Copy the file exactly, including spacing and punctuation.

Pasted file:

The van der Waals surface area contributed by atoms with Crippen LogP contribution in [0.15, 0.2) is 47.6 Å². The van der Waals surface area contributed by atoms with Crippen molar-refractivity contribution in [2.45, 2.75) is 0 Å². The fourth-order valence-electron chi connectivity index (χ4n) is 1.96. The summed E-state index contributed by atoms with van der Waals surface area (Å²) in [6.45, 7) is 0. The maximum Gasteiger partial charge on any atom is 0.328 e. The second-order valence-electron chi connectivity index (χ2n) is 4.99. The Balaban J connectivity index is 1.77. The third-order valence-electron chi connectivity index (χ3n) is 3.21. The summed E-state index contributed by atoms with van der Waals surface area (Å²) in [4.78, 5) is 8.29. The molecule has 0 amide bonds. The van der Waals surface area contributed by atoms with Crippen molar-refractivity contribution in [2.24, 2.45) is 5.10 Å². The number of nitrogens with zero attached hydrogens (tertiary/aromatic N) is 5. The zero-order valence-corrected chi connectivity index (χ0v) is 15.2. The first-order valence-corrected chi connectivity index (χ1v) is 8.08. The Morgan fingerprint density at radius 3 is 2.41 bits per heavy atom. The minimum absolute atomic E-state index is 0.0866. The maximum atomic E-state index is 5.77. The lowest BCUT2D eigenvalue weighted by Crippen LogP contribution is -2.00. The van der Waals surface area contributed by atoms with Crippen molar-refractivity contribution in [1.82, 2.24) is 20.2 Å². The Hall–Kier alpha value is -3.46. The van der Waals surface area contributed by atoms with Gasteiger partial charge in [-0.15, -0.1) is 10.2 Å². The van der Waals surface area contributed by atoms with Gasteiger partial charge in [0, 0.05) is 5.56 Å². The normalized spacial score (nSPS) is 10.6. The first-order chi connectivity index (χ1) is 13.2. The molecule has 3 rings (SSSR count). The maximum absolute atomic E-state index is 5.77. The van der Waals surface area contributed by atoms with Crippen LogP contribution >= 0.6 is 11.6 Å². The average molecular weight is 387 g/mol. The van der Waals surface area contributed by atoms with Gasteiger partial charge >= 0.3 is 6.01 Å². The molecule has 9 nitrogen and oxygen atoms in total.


The van der Waals surface area contributed by atoms with Crippen LogP contribution in [0.15, 0.2) is 47.6 Å². The van der Waals surface area contributed by atoms with Crippen molar-refractivity contribution in [2.45, 2.75) is 0 Å². The fourth-order valence-electron chi connectivity index (χ4n) is 1.96. The summed E-state index contributed by atoms with van der Waals surface area (Å²) in [6.45, 7) is 0. The maximum Gasteiger partial charge on any atom is 0.328 e. The second-order valence-electron chi connectivity index (χ2n) is 4.99. The Balaban J connectivity index is 1.77. The third-order valence-electron chi connectivity index (χ3n) is 3.21. The summed E-state index contributed by atoms with van der Waals surface area (Å²) in [4.78, 5) is 8.29. The molecule has 0 amide bonds. The van der Waals surface area contributed by atoms with Crippen molar-refractivity contribution in [2.24, 2.45) is 5.10 Å². The number of nitrogens with zero attached hydrogens (tertiary/aromatic N) is 5. The zero-order valence-corrected chi connectivity index (χ0v) is 15.2. The first-order valence-corrected chi connectivity index (χ1v) is 8.08. The Morgan fingerprint density at radius 3 is 2.41 bits per heavy atom. The minimum absolute atomic E-state index is 0.0866. The maximum atomic E-state index is 5.77. The lowest BCUT2D eigenvalue weighted by Crippen LogP contribution is -2.00. The van der Waals surface area contributed by atoms with Crippen molar-refractivity contribution in [1.82, 2.24) is 20.2 Å². The Hall–Kier alpha value is -3.46. The van der Waals surface area contributed by atoms with Gasteiger partial charge in [-0.15, -0.1) is 10.2 Å². The van der Waals surface area contributed by atoms with Gasteiger partial charge in [0, 0.05) is 5.56 Å². The normalized spacial score (nSPS) is 10.6. The first-order chi connectivity index (χ1) is 13.2. The molecule has 3 rings (SSSR count). The maximum absolute atomic E-state index is 5.77. The van der Waals surface area contributed by atoms with Crippen LogP contribution >= 0.6 is 11.6 Å². The average molecular weight is 387 g/mol. The van der Waals surface area contributed by atoms with Gasteiger partial charge >= 0.3 is 6.01 Å². The molecule has 9 nitrogen and oxygen atoms in total.